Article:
U.S. District Court Holds that Choice of Law Provision in Carrier’s Contract of Carriage Applied to All Aspects of Plaintiff’s Personal Injury Claim Arising From a Rough Landing

The U.S. District Court for the Eastern District of Louisiana recently denied Delta Airlines’ motion to dismiss an action under Federal Rule of Civil Procedure 12(c), wherein it held Delta to the choice of law clause its own contract of carriage even though Delta argued that the law of the forum where the alleged injury to the plaintiff occurred applied.

In LeBlanc v. Delta Airlines,1 the plaintiff and her husband allegedly were injured as a result of a rough landing at the end of a flight from Los Angeles to New Orleans. The plaintiff’s husband filed suit in state court in Louisiana one year after the subject flight. Delta removed that action to federal court. Approximately one year later, and just one day short of two years after the subject flight, the plaintiff filed suit in the U.S. District Court for the Eastern District of Louisiana. The cases were consolidated in the Eastern District of Louisiana, and Delta then moved to dismiss the plaintiff’s claims under Federal Rule of Civil Procedure 12(c), arguing that Louisiana’s statute of limitations applied, the statute of limitations for personal injury claims is one year, and thus the plaintiff’s claims brought just short of the two year anniversary of the flight were time-barred. The plaintiff countered that Delta’s contract of carriage contains a choice of law clause selecting Georgia law, and accordingly, Georgia law, which has a two-year statute of limitations, applied to her claims. Under Georgia law, her claims would be timely.

The contract of carriage choice of law clause stated the following:

Any and all matters arising out of or relating to this Contract of Carriage and/or the subject matter hereof shall be governed by and enforced in accordance with the laws of the United States of America and, to the extent not preempted by Federal law, the laws of the State of Georgia without regard to conflict of law principles, regardless of the legal theory upon which such matter is asserted. This Contract of Carriage, including the Ticket and Fare Rules, represents the entire agreement between the parties relating to transportation by Carrier, and shall supersede all prior representations, understandings or agreements pertaining thereto, either oral or written. No other covenants, warranties, undertakings or understandings may be implied, in law or in equity.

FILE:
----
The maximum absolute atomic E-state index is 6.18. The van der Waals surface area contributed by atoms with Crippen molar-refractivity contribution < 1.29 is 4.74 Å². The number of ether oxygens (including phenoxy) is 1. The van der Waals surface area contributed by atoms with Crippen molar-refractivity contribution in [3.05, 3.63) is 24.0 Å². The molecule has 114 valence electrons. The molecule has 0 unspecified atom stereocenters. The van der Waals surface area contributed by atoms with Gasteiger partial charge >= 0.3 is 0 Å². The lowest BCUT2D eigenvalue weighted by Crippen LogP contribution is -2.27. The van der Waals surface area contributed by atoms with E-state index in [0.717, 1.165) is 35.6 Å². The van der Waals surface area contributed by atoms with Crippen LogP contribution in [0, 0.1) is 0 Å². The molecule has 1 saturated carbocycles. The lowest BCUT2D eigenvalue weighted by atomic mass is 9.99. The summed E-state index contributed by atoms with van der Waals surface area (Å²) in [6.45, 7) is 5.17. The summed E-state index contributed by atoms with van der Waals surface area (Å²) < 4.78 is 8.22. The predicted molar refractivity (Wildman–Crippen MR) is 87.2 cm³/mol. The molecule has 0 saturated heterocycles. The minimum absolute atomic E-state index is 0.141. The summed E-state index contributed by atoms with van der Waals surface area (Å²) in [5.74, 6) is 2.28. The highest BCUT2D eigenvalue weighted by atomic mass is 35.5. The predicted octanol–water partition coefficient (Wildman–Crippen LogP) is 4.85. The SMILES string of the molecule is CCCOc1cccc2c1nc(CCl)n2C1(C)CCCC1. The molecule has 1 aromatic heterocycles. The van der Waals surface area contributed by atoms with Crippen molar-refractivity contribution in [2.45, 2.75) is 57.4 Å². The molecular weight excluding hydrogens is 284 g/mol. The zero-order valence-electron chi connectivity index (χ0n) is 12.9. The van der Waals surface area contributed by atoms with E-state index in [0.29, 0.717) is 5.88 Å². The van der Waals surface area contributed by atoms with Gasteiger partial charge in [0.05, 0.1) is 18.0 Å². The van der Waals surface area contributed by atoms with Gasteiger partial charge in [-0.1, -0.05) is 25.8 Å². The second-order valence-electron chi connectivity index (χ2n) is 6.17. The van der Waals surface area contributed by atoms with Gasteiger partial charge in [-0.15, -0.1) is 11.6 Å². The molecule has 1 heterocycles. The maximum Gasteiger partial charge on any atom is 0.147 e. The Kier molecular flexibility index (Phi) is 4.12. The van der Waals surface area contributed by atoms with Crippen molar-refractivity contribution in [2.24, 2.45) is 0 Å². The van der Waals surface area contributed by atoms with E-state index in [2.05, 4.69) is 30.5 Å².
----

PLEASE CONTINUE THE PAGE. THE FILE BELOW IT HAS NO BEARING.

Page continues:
Delta argued that the choice of law clause applied only to conflicts relating to carriage itself. In other words, Delta claimed that the choice of law clause could only be applied to contract-based claims, and as the plaintiff’s claims were tort claims for personal injuries, the law of the forum, Louisiana, applied. Thus, the court determined the applicable question for it to resolve was whether the plaintiff’s personal injury tort claims fell under the “any and all matters arising or relating to this Contract of Carriage and/or the subject matter hereof . . .” provision of the contract of carriage.

The choice of law analysis itself was governed by Louisiana law, the law of the forum, under Fifth Circuit precedent. The court held that Louisiana law distinguishes between choice of law provisions that are limited to contract interpretation, and those that are sufficiently broad that they are construed to encompass all disputes between the contracting parties arising out of the contract. Focusing on the clause “any and all matters arising or relating to this Contract of carriage and/or the subject matter hereof . . . ,” the court held that the clause was sufficiently broad to encompass not just contract interpretation, but all matters arising from the contract of carriage, including personal injury tort claims. On the basis of the foregoing, the court held that Georgia law applies to the plaintiff’s claims.

However, the court then noted that while Georgia substantive law would apply to the plaintiff’s claims under Louisiana’s choice of law rules, the procedural law of the forum, Louisiana, ordinarily still would apply to the plaintiff’s claims under Louisiana’s choice of law precedent. Inasmuch as a statute of limitations is a procedural matter, Delta argued that even if Georgia substantive law applied to the plaintiff’s claims, Louisiana’s statute of limitations applied to the question of whether her claims were timely brought.

But the plaintiff argued, and the court agreed, that the clause in the contract of carriage stating “shall be governed by and enforced in accordance with the laws of the United States of America and, to the extent not preempted by Federal law, the laws of the State of Georgia without regard to conflict of law principles,” meant that the contract of carriage applied Georgia law to all aspects of the plaintiff’s claims, not just the substantive legal aspects. Thus, Georgia’s two-year statute of limitations, though procedural, would apply to the plaintiff’s claims as well. Because the plaintiff brought her claim within that two-year period, Delta’s motion to dismiss was denied.


1 2021 U.S. Dist. Lexis 73617 (E.D. La. Apr. 16, 2021).

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